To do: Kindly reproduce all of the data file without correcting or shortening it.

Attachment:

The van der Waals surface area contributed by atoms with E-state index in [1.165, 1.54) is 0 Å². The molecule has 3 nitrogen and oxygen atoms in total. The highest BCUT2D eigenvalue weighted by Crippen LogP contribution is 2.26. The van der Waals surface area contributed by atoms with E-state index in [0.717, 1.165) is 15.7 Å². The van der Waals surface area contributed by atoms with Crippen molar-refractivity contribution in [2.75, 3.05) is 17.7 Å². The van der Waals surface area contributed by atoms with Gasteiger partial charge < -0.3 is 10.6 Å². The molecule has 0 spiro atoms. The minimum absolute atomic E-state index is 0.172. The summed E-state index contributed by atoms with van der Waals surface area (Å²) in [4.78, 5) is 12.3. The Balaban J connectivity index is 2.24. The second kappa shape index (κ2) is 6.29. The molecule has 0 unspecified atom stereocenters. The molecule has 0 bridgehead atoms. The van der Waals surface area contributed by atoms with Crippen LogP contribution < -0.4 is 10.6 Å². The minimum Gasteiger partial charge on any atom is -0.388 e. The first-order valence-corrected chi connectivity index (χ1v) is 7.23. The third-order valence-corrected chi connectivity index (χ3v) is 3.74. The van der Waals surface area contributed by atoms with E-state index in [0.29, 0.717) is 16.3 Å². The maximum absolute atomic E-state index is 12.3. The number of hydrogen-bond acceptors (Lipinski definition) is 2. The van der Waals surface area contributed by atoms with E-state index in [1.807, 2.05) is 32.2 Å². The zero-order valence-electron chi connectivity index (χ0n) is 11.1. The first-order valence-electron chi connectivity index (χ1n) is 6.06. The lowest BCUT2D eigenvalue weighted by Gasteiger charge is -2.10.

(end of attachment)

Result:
The van der Waals surface area contributed by atoms with E-state index in [1.165, 1.54) is 0 Å². The molecule has 3 nitrogen and oxygen atoms in total. The highest BCUT2D eigenvalue weighted by Crippen LogP contribution is 2.26. The van der Waals surface area contributed by atoms with E-state index in [0.717, 1.165) is 15.7 Å². The van der Waals surface area contributed by atoms with Crippen molar-refractivity contribution in [2.75, 3.05) is 17.7 Å². The van der Waals surface area contributed by atoms with Gasteiger partial charge < -0.3 is 10.6 Å². The molecule has 0 spiro atoms. The minimum absolute atomic E-state index is 0.172. The summed E-state index contributed by atoms with van der Waals surface area (Å²) in [4.78, 5) is 12.3. The Balaban J connectivity index is 2.24. The second kappa shape index (κ2) is 6.29. The molecule has 0 unspecified atom stereocenters. The molecule has 0 bridgehead atoms. The van der Waals surface area contributed by atoms with Crippen LogP contribution < -0.4 is 10.6 Å². The minimum Gasteiger partial charge on any atom is -0.388 e. The first-order valence-corrected chi connectivity index (χ1v) is 7.23. The third-order valence-corrected chi connectivity index (χ3v) is 3.74. The van der Waals surface area contributed by atoms with E-state index in [0.29, 0.717) is 16.3 Å². The maximum absolute atomic E-state index is 12.3. The number of hydrogen-bond acceptors (Lipinski definition) is 2. The van der Waals surface area contributed by atoms with E-state index in [1.807, 2.05) is 32.2 Å². The zero-order valence-electron chi connectivity index (χ0n) is 11.1. The first-order valence-electron chi connectivity index (χ1n) is 6.06. The lowest BCUT2D eigenvalue weighted by Gasteiger charge is -2.10.